Lazy list of elements in tree

Let’s say I have a tree like

type 'a tree = 
  | Node of 'a tree * 'a tree
  | Leaf of 'a list

How can I build a lazy list (so, a stream or a seq, I think) that enumerates all the values in a tree (that is, contains all the values in the lists at the Leaf nodes, order not important)? Performance is important for my application (that’s why I’m using lazy streams rather than e.g. concatenating all lists). What’s the “right” way to do this? I’ve never used lazy lists before so I’m a bit lost.

PS: When I say lazy I just mean “delayed”, not “ocaml lazy” (that is, no memoisation needed).

how about with streams? I always camlp5’s streams syntax, and thus have forgotten if it’s supported in straight-up ocaml but it’s pretty easy [n.b. I didn’t actually compile/execute any of the snippets below] [n.b. #2: please note the single-quotes, which are syntactically significant and mark stream-element patterns, instead of stream-patterns]:

let rec flat = function
Node (a,b) -> [< flat a ; flat b >]
| Leaf l -> [< 'l >]

yields 'a list Stream.t. But you probably want 'a Stream.t, right? In which case, that last line becomes

| Leaf l -> stream_of_list l

let stream_of_list l =
let rec srec = function [] -> [< >] | h::t -> [< 'h ; srec t >]
in srec l

I assume you’re going to want to consume the stream at some point, so

let consume f strm =
let rec crec = parser
[< >] -> ()
| [< 'x ; strm >] -> f x ; crec strm
in crec strm

and obviously fold_left is just as straightforward.

Thanks, that seems reasonable (though I’m not convinced on the performance front), but unfortunattely it’s not an option for me since we can’t use caml4p/caml5p on our codebase.

Oh, performance-wise (since it macro-expands into a bunch of closures and such) I doubt it can be faster than just coding up something yourself that iteratively flattens that tree by rotating clockwise at the root until a leaf appears at the left-child, and then extracting a single value each time.

Maybe something like this? [n.b. I actually compiled this and tested it (once)]

let extract1 t =
  let rec erec = function
    | Leaf [] -> failwith "empty"
    | Leaf l -> erec(Node(Leaf l, Leaf[]))
    | Node(Node(a,b),c) -> erec (Node(a,Node(b,c)))
    | Node(Leaf[],b) -> erec b
    | Node(Leaf(h::t),b) -> h,Node(Leaf t,b)
  in erec t


I don’t think it is worth it to use streams + camlp{4,5}when Seq is part of the standard library and can be completed with oseq for instance.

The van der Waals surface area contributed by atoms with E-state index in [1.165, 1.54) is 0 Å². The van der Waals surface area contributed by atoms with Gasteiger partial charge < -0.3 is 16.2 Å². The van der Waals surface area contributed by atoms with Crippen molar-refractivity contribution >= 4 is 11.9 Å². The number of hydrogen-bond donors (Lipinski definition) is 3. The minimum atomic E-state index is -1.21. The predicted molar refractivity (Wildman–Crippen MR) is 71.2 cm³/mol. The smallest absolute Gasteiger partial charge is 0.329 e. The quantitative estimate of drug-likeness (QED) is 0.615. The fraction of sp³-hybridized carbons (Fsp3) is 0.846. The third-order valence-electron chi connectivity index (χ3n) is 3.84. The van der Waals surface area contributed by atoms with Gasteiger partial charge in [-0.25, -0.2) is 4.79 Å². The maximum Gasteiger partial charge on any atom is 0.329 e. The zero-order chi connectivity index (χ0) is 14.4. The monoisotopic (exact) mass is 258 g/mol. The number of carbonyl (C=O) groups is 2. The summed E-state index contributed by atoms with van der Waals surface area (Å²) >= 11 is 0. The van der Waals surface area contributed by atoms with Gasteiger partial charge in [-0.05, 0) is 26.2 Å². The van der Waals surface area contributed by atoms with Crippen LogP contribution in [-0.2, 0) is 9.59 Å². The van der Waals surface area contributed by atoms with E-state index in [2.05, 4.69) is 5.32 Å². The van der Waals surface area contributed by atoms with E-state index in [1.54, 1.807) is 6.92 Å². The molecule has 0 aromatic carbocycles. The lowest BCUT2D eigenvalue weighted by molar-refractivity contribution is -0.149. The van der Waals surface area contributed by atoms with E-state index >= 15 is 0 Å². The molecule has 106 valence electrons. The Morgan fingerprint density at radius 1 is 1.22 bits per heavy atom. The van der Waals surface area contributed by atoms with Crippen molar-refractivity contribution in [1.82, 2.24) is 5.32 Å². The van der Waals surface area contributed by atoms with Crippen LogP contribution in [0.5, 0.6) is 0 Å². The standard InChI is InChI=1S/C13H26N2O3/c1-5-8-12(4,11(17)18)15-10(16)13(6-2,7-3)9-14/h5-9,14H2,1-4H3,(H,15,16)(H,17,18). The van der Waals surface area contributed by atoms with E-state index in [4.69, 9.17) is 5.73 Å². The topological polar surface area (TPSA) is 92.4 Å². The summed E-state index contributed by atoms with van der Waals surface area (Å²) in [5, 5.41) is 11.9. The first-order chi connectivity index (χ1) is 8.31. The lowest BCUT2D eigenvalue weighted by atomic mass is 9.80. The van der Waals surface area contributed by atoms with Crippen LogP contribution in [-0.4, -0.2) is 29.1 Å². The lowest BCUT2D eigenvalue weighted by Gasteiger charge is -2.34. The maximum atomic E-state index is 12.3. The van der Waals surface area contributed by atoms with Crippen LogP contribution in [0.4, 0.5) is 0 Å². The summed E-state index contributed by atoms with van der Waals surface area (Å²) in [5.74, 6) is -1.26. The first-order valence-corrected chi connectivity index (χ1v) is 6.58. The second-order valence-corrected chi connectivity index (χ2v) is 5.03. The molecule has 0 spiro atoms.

Ah, nice. Yes, with “flat_map” it’s rather straightforward. I can still prefer the syntactic loveliness of streams & parsers, but hey, de gustibus and all that.

If performance is tight, you can try to implement a manual conversion to Seq.t using a stack to store subtrees to explore. Example (with a custom stack to handle both leaves and internal nodes)

type 'a tree =
  | Node of 'a tree * 'a tree
  | Leaf of 'a list

type 'a stack =
  | S_nil
  | S_yield of 'a list * 'a stack
  | S_sub of 'a tree * 'a stack

let to_seq (t:_ tree) : _ Seq.t =
  let rec aux stack () =
    match stack with
    | S_nil -> Seq.Nil
    | S_yield ([], stack') -> aux stack' ()
    | S_yield (x :: l, stack') -> Seq.Cons (x, aux (S_yield (l, stack')))
    | S_sub (t, stack') ->
      match t with
      | Leaf [] -> aux stack' ()
      | Leaf (t1::l) -> Seq.Cons (t1, aux (S_yield (l, stack')))
      | Node (t1, t2) -> aux (S_sub (t1, S_sub (t2, stack'))) ()
  in aux (S_sub (t, S_nil))

I’m a bit late to the party, but how about this:

let rec walk tree remaining k = 
match tree, remaining with 
| Node (left, right), _ -> walk left (right :: remaining) k
| Leaf (x :: xs), _     -> k x; walk (Leaf xs) remaining k
| Leaf [], tree' :: remaining' -> walk tree' remaining' k
| Leaf [], []                   -> ()

And you call it on your tree with walk tree [] k. Here is a sketch using ints for simplicity

I’m a bit confused why everyone is proposing such complicated/overkill/deprecated solutions for such a simple problem.

So here are solutions for the two standard modern “lazy iterators” in OCaml.

(** Turn a tree into a Seq.t, Uses oseq for convenience. 
    Note the explicit unit for manual control of lazyness *)
let rec seq_of_tree
  : 'a tree -> 'a Seq.t
  = fun t () -> match t with
    | Leaf x -> OSeq.return x ()
    | Node (l,r) -> OSeq.append (seq_of_tree l) (seq_of_tree r) ()

(** Turn a tree into an Iter.t
    literally equal to an iter function with argument flipped *)
let rec iter_of_tree
  : 'a tree -> 'a Iter.t
  = fun t k -> match t with
    | Leaf x -> k x
    | Node (l,r) -> iter_of_tree l k ; iter_of_tree r k